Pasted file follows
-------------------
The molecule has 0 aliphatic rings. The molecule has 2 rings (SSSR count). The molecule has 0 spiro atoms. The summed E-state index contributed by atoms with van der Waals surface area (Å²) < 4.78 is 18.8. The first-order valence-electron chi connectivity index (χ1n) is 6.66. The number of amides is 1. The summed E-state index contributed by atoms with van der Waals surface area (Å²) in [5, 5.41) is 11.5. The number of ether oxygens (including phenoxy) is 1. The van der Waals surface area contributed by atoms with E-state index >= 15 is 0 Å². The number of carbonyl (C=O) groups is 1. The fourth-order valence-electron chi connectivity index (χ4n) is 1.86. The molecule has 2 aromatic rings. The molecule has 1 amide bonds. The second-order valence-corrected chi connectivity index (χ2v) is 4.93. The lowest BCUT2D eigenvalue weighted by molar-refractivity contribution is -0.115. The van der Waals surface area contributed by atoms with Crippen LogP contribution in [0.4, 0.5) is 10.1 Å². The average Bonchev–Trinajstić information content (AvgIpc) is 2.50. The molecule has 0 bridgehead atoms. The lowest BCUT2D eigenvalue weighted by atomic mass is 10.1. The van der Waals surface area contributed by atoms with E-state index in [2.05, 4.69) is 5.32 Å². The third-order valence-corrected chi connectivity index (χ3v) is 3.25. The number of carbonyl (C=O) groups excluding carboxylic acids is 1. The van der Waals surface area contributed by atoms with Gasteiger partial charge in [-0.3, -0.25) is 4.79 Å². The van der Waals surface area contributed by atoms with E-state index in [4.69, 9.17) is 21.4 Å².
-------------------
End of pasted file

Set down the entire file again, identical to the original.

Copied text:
The molecule has 0 aliphatic rings. The molecule has 2 rings (SSSR count). The molecule has 0 spiro atoms. The summed E-state index contributed by atoms with van der Waals surface area (Å²) < 4.78 is 18.8. The first-order valence-electron chi connectivity index (χ1n) is 6.66. The number of amides is 1. The summed E-state index contributed by atoms with van der Waals surface area (Å²) in [5, 5.41) is 11.5. The number of ether oxygens (including phenoxy) is 1. The van der Waals surface area contributed by atoms with E-state index >= 15 is 0 Å². The number of carbonyl (C=O) groups is 1. The fourth-order valence-electron chi connectivity index (χ4n) is 1.86. The molecule has 2 aromatic rings. The molecule has 1 amide bonds. The second-order valence-corrected chi connectivity index (χ2v) is 4.93. The lowest BCUT2D eigenvalue weighted by molar-refractivity contribution is -0.115. The van der Waals surface area contributed by atoms with Crippen LogP contribution in [0.4, 0.5) is 10.1 Å². The average Bonchev–Trinajstić information content (AvgIpc) is 2.50. The molecule has 0 bridgehead atoms. The lowest BCUT2D eigenvalue weighted by atomic mass is 10.1. The van der Waals surface area contributed by atoms with E-state index in [2.05, 4.69) is 5.32 Å². The third-order valence-corrected chi connectivity index (χ3v) is 3.25. The number of carbonyl (C=O) groups excluding carboxylic acids is 1. The van der Waals surface area contributed by atoms with Gasteiger partial charge in [-0.3, -0.25) is 4.79 Å². The van der Waals surface area contributed by atoms with E-state index in [4.69, 9.17) is 21.4 Å².